Chesapeake Energy's (NYSE:CHK) stock has struggled since the financial crisis of 2008. The stock did rise above $30 in 2011, but has since dropped to its current price of $19. The company is a producer of natural gas and oil in the United States. Chesapeake has natural gas interests in the Haynesville, Bossier, Marcellus, and Barnett shale. The company also has numerous liquid interests in multiple states. CHK has the potential to be a promising investment if a few key wrinkles are ironed out.
One issue that Chesapeake needs to resolve is getting a permanent CEO on board. The company needs an industry leader that can lead CHK to long-term growth. The fact that the company has not replaced Aubrey McClendon has created a sense of uneasiness and uncertainty among investors. When a solid, permanent leader is announced as the new CEO, this uncertainty should fade.
Another issue that needs to be resolved is the company's high debt. CHK has $33 million in cash, but over $13 billion in debt. The company has twice the amount of current liabilities than it does in current assets, which puts its ability to pay off short-term debts at risk. CHK has signed or closed on $2 billion in asset sales towards a goal of $4 billion to $7 billion in total sales to improve this situation. Once the asset sales have been completed, Chesapeake will have a significantly improved balance sheet.
The company looks attractively undervalued with a forward PE of 9.96, a PEG of 0.27, a price to sales ratio of 0.95, and a price to book ratio of 0.81. If the stock merely rises to its book value per share, this would represent a 24% gain. In addition to being undervalued as compared to the market, CHK is also undervalued as compared to its industry. The industry has a PEG of 0.63, a price to sales ratio of 2.9, and a price to book ratio of 1.8.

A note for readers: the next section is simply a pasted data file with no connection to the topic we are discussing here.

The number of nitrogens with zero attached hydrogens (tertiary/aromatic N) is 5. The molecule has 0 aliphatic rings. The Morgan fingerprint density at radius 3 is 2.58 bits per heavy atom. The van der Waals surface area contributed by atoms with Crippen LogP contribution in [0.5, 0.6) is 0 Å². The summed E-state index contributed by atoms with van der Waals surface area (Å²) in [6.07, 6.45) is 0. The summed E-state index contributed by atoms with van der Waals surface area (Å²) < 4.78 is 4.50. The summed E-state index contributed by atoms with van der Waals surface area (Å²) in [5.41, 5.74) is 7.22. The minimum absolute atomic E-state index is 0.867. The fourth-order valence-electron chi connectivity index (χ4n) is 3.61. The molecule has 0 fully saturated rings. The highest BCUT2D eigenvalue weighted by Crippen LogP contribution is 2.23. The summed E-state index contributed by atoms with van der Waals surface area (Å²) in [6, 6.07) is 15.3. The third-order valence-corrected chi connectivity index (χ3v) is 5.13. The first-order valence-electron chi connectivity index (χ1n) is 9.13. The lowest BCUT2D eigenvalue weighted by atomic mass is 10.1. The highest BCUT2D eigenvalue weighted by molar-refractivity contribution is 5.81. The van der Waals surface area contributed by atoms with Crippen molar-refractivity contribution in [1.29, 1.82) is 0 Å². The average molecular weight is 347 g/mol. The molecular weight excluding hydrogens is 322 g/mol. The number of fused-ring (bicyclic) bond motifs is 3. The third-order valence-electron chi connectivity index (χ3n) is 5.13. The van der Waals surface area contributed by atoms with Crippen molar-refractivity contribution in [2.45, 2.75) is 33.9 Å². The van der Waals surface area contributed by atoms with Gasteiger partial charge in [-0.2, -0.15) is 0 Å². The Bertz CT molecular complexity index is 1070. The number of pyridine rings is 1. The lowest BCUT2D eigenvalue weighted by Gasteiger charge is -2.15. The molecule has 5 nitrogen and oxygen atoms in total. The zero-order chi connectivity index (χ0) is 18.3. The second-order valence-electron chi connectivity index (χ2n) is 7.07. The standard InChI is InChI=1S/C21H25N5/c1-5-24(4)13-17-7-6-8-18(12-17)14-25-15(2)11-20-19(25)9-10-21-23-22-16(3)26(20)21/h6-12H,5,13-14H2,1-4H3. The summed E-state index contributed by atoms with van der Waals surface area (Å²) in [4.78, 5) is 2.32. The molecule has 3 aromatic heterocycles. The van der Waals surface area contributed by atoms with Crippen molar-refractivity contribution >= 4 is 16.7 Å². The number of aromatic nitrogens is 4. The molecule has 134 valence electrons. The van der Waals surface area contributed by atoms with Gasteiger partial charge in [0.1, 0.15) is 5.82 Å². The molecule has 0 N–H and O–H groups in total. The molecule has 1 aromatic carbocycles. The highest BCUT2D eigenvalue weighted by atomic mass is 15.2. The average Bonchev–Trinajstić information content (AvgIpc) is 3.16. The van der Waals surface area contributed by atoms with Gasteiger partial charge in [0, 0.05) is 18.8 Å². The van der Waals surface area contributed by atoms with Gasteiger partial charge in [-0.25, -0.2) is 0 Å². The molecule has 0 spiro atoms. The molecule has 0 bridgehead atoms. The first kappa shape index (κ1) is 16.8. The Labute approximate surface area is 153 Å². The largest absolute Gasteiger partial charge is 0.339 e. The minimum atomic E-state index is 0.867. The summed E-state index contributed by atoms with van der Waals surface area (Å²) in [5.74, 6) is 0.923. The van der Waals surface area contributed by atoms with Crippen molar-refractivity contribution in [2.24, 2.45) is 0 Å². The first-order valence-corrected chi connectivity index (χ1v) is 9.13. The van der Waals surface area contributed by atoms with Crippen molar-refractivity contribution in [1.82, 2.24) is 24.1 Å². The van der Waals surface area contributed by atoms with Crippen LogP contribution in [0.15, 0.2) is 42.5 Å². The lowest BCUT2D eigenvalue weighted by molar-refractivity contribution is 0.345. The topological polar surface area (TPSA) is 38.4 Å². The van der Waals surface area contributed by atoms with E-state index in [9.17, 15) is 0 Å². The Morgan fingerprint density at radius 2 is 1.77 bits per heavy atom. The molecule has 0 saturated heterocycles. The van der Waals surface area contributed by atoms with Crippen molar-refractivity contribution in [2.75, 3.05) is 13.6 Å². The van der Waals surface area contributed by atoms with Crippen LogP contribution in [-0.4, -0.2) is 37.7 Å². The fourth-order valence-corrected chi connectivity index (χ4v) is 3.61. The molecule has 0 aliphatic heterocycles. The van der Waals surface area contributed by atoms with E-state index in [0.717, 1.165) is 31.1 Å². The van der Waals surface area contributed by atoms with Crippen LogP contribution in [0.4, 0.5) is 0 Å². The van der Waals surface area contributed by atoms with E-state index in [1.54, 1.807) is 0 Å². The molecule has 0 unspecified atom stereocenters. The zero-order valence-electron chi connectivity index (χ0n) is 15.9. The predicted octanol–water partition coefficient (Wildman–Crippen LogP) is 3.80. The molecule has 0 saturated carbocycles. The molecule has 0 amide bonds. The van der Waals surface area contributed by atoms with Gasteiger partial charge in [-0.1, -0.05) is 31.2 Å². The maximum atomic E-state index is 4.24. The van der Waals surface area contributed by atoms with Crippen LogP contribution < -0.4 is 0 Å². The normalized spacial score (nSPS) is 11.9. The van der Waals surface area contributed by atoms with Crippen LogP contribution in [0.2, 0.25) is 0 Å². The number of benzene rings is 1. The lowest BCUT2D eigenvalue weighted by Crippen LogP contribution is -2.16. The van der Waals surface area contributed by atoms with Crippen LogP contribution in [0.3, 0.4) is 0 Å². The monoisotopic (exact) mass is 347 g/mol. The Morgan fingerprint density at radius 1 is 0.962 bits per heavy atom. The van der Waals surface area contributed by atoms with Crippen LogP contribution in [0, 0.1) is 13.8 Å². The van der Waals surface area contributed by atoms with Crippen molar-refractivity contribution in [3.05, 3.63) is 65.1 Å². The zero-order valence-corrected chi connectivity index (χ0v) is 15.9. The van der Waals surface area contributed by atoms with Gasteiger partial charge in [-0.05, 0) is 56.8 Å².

Chesapeake is now focusing on allocating about 85% of its drilling completion capital to liquid plays in 2013. The liquid plays are currently more profitable than the dry gas plays due to the low price of natural gas.
The company also implemented a hedge position for 2013 and 2014. For the current year, CHK has downside protection on about 78% of its natural gas production at an average price of $3.72 per Mcf. CHK also has downside protection on about 88% of its expected oil volume at an average price of $95.43 per barrel. For 2014, about 13% of gas production is being hedged at $4.33 per Mcf and about 40% of projected oil production is being hedged at an average of $93.63 per barrel.
Chesapeake Energy is expected to grow earnings annually at 51.9% for the next five years. This includes growth of 133% this year and 35% growth next year. This significant growth should help move CHK's stock higher over the next few years. I think that the uncertainty of a permanent CEO and high debt have been priced in to the stock. As these issues get resolved and earnings growth continues at an above average pace, the stock price could realistically move to new all-time highs above $70 over the next five years.
Disclosure: I have no positions in any stocks mentioned, and no plans to initiate any positions within the next 72 hours. I wrote this article myself, and it expresses my own opinions. I am not receiving compensation for it (other than from Seeking Alpha). I have no business relationship with any company whose stock is mentioned in this article.